About this Collection
Meeting of Frontiers is a project, originally funded by the United States Congress, devoted to the theme of the exploration and settlement of the American West, the parallel exploration and settlement of Siberia and the Russian Far East, and the meeting of the Russian-American frontier in Alaska and the Pacific Northwest.
The project grew out of discussions in 1997‒98 between members of Congress, in particular Senator Ted Stevens of Alaska, James H. Billington, the then-Librarian of Congress, and the then-directors of the National Library of Russia (Saint Petersburg), Vladimir N. Zaitsev, and the Russian State Library (Moscow), Viktor Fedorov.
The collapse of communism and the breakup of the Soviet Union in 1991 had created new opportunities for American educators, scholars, and members of the general public to interact directly with their counterparts in Russia, as well as new demands in the United States for information about Russia. Nowhere was the new situation more apparent than in Alaska, where the end of the Cold War led to a revival of ethnic, religious, and economic ties going back to the Russian settlement of Alaska in the late 18th century.
The development of the Internet and the explosion of the World Wide Web in the 1990s offered a new technology for establishing contacts and exchanging information among individuals and institutions throughout the world. The Library of Congress National Digital Library Program, initiated in 1995, was one of the first large-scale efforts to use the Internet to disseminate high-quality educational and cultural content—digital versions of books, manuscripts, maps, films, photographs, and sound recordings—for use in schools and by the general public. Meeting of Frontiers was an attempt to use the technologies pioneered in the National Digital Library Program to tell the parallel and interacting stories of America's west and Russia's east through digitized images and texts of original source materials.
The Meeting of Frontiers website (https://frontiers.loc.gov) was unveiled in December 1999. It included more than 2,500 items from the rare book, manuscript, photograph, map, film, and sound recording collections of the Library of Congress. Expansions of the site took place in September 2000, January 2001, May 2001, December 2001, September 2002, and May 2003, adding many thousands of items and accompanying explanatory text.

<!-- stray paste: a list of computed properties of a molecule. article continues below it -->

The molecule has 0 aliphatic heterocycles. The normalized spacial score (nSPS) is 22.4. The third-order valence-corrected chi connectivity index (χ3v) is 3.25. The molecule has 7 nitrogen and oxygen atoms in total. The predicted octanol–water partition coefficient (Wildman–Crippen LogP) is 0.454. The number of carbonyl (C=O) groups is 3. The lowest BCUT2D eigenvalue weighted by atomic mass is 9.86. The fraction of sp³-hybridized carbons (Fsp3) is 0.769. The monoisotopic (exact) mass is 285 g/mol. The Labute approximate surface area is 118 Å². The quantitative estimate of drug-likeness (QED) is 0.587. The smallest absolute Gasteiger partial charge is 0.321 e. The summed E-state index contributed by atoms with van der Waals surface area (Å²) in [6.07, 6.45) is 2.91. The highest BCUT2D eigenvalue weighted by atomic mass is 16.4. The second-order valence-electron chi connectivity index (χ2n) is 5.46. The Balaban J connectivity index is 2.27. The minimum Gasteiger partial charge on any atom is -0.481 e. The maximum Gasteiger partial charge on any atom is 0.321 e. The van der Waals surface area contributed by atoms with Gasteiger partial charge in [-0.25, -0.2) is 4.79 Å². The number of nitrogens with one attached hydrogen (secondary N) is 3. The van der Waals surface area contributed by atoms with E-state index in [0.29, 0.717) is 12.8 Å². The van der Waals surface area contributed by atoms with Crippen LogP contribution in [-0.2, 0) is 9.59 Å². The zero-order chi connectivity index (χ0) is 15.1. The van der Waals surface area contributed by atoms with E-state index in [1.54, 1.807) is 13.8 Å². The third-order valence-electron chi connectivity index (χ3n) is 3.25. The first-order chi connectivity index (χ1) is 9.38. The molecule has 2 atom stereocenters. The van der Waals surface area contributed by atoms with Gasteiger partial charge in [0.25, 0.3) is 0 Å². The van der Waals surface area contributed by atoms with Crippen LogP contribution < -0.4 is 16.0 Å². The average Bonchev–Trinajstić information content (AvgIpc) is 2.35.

In November and December 1999 the Library of Congress concluded agreements with the Russian State Library and the National Library of Russia regarding their participation in the project. In May 2000, joint Library of Congress-Russian teams completed the installation of high-resolution scanning equipment, on long-term loan from the Library of Congress, at both institutions. The Library of Congress also signed a cooperative agreement with the Elmer E. Rasmuson Library, University of Alaska Fairbanks, providing for the digitization of maps and photographs from its collections for inclusion in the project.
In April 2001, the Library of Congress and the Open Society Institute of Russia concluded an agreement to establish a cooperative regional scanning center in Novosibirsk to digitize selected collections from libraries and archives in Siberia and the Russian Far East. Under contract to the Library of Congress, the Open Society Institute funded and administered a series of four grant competitions―for Western Siberia, Central Siberia, the Russian Far East, and a catch-all competition open to all institutions that might have missed the original call for their respective region―through which institutions could nominate collections in their holdings for digitization and inclusion in the Meeting of Frontiers website. Equipment was delivered to Novosibirsk in May 2001 and scanning at regional libraries and archives began shortly thereafter.
Over the life of the cooperative arrangement between the Open Society Institute and the Library of Congress, collections were digitized at 33 libraries, archives, museums, and historical societies in twenty cities in Siberia and the Russian Far East: Aleksandrovsk-Sakhalinsky (Sakhalin Island), Barnaul, Berdsk, Birobidzhan, Blagoveshchensk, Igarka, Kemerovo, Kolyma, Krasnoyarsk, Kyakhta (Buriat Republic), Nikolayevsk-on-Amur, Noril'sk, Novosibirsk, Omsk, Petropavlovsk-Kamchatsky, Tobolsk, Tomsk, Ulan-Ude, Vladivostok, and Yakutsk.
With the collections digitized at the national libraries in Moscow and Saint Petersburg, and complemented by materials from the Library of Congress's own rich holdings relating to Russia and Alaska, these materials are a rare and valuable resource for teachers, students, and members of the general public interested in the history and geography of Siberia, the Russian Far East, and Alaska; polar exploration; the indigenous peoples of Siberia and Alaska; the climate, geography, geology, flora, and fauna of Alaska, Siberia, and the polar regions; political prisoners and exiles in Siberia in the communist and tsarist eras; cooperation between the United States and the Soviet Union during World War II; and many other topics. Much of the material also relates to the history of Canada, China, Japan, and other countries bordering the Pacific Ocean.